Articles : An Interview with Bishop BadejoPosted on: 2017-10-22
Source: Tony Agbugba
Bishop Emmanuel Badejo Celebrates 10th Year Enthronement as Bishop of Oyo
-I never dreamt of becoming a Bishop
Last Thursday, October 19, 2017, all roads led to the ancient city of Oyo, venue of the 10th enthronement anniversary of Bishop Adetoyese Badejo of the Catholic Diocese of Oyo. Widely acclaimed for his communications expertise and love for music, Bishop Badejo is also the founder of the Catholic Artistes and Entertainers Association of Nigeria, CAEAN. He spoke to us about his childhood and how he handled the expected news of his appointment as Bishop of Oyo ten years ago. Excerpts.
By Tony Agbugba
My name is Bishop Emmanuel Adetoyese Badejo. I have been bishop of the Oyo diocese for ten years now. But I have been in charge of this diocese for the last eight years when my bishop emeritus, Bishop Julius Babatunde Adelakun retired. I am glad and fortunate to say that my childhood was a happy one; happy because I was born into a very Catholic family. My parents were very particular about making their children grow up in the way of God, and grow up in the Church. As a family and as children, we had only three choice places to go to everyday; we go to school, we go to Church and we come back home. It was an exceptional thing that you went anywhere else, except you were on an errand. And that helped to form our character. You went to school for your education, Church for your awareness of God and home in order to be properly brought up. And the Church has always been right that the family is the first church, is the first school, is the first formation house for every child. And that is why, today, when the church defends the family, and does everything possible to defend marriage, it is for the benefit of society, because the family has done nothing but good all through the history of humanity. So I am happy to have been born a Catholic.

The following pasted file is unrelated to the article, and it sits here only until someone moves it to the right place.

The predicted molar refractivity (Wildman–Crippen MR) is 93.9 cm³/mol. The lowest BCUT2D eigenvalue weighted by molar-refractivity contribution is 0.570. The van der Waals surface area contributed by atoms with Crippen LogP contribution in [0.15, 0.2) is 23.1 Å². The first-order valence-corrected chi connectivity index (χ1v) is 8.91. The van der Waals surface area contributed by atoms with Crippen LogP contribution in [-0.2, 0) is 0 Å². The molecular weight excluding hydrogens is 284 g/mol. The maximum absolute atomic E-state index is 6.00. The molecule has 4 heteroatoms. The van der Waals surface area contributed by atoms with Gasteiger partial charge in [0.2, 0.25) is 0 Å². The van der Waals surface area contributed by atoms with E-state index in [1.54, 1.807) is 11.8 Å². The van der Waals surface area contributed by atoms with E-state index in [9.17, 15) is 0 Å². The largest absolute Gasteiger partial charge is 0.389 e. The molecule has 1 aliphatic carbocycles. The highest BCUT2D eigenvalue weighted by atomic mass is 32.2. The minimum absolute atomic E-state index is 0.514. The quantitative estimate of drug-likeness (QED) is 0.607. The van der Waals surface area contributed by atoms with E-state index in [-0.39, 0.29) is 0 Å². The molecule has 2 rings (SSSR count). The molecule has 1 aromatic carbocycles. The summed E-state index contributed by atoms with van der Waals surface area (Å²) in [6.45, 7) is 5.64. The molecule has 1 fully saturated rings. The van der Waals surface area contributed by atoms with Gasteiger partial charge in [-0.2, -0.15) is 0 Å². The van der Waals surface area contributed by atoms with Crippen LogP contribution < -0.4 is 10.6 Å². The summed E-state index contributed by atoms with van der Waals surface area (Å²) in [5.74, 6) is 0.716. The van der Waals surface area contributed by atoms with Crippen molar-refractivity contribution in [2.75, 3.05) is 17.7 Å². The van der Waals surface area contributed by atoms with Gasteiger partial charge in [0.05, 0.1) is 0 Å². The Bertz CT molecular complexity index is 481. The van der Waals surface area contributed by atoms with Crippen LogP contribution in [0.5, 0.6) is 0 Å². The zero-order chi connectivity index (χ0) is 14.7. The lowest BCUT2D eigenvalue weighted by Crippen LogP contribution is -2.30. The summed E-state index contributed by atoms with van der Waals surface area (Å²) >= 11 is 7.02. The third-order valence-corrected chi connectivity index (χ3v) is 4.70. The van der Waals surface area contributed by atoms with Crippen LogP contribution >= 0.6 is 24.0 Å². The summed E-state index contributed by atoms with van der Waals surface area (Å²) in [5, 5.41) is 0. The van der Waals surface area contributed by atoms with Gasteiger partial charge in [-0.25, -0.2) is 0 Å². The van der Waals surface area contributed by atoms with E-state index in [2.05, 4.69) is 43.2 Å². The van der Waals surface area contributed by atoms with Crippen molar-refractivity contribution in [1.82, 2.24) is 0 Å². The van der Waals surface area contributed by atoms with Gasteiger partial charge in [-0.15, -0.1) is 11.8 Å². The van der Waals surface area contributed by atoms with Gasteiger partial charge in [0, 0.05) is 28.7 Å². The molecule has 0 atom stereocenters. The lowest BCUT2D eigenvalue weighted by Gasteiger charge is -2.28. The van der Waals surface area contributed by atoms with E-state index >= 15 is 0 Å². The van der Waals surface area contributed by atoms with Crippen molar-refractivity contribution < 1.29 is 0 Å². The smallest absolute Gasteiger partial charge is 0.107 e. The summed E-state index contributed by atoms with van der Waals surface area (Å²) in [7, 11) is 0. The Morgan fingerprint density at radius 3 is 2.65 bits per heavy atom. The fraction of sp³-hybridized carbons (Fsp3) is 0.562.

Decision to become a priest
As long as I had been aware that I was a human being, I have always wanted to join those who were priests and who were around us. They always came visiting my family. My mother was a great lover of priests and seminarians. I do remember that any time a seminarian was sent to our parish, or a new priest came, my mother would send my dad to go and tell that seminarian or the priest, that he has his family somewhere around there. She would ask him to bring the priest or seminarian to the house. And that was always what happened. That means as a child I got to know practically all the priests and seminarians who came through Oshogbo at that time. And because it was the seat of the bishop, quite a number of them came. We weren’t a wealthy family. But every time a priest or seminarian came, we knew that my mother was going to give them the best that the family had. That was one reason why I wanted to associate with them. You know, if your dog stays close to you, it is likely to eat the bone of the chicken. And I was the closest to the priests because they were not just Nigerian priests, but even our missionaries who were still Europeans at the time. Fortunately, when I was in primary school, I used to be quite good in English, or a little bit better than the rest; a bit better than my brothers. So, when the expatriates wanted to speak I was like the interpreter for the others. So, there was the initial desire to be like them, to join them.
Entrance into the Seminary